Tibetan athlete walks a fine line
LONDON — Most athletes have trouble with races at higher altitudes. Qieyang Shenjie of Tibet had an issue with the low altitude of the London Olympics.
The 22-year-old Qieyang claimed bronze in the women’s 20-kilometer race walk on Saturday, the first Tibetan athlete China has ever fielded in the Olympics.
‘‘I'm extremely honored to take part as the first representative of the Tibetans at the Olympic Games and to win a medal,’’ said Qieyang.
She comes from a family of Tibetan herders, started running as a kid on the Tibetan plateau, and then joined a sports school. She said her name means ‘‘the sun’’ in Chinese.
She said Tibetans in the London crowd encouraged her as she raced.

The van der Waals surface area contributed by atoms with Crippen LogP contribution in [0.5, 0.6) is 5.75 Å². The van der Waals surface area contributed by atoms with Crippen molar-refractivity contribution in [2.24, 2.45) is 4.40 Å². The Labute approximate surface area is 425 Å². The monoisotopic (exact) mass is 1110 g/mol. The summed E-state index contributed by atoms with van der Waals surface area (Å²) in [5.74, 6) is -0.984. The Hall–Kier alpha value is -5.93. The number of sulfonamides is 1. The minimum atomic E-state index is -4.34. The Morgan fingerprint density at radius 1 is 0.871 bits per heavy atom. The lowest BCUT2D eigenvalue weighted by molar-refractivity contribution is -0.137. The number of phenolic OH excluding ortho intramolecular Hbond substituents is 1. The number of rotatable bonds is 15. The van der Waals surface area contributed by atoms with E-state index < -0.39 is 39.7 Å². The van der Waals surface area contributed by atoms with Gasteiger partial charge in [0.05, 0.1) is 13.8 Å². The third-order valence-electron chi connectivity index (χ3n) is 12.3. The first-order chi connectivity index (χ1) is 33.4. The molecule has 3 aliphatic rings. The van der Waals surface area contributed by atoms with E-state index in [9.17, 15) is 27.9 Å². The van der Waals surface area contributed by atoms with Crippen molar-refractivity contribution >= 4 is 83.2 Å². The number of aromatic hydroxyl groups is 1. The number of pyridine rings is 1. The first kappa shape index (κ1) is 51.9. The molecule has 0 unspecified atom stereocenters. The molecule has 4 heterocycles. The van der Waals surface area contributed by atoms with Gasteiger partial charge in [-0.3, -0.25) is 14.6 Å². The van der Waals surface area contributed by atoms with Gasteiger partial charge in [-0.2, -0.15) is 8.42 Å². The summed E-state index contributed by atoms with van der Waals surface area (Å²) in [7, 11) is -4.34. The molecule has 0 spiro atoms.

‘‘I heard it! Really. I heard a Tibetan cheering me on!’’ she said.
On Constitution Hill, next to Queen Elizabeth II’s gardens behind Buckingham Palace, Tibetan exiles hung a banner using her Tibetan name: ‘‘You go, girl, Choeyang Kyi! The first ever Tibetan Olympian!!! We Tibetans are with you.’’
Tibetan fans say they’re torn between their pride for her as a Tibetan and their discomfort that she’s running in Chinese colors.
‘‘I have really, really mixed feelings about today. I’m cheering her because she is Tibetan,’’ said Dhundup, who like many Tibetans uses only one name.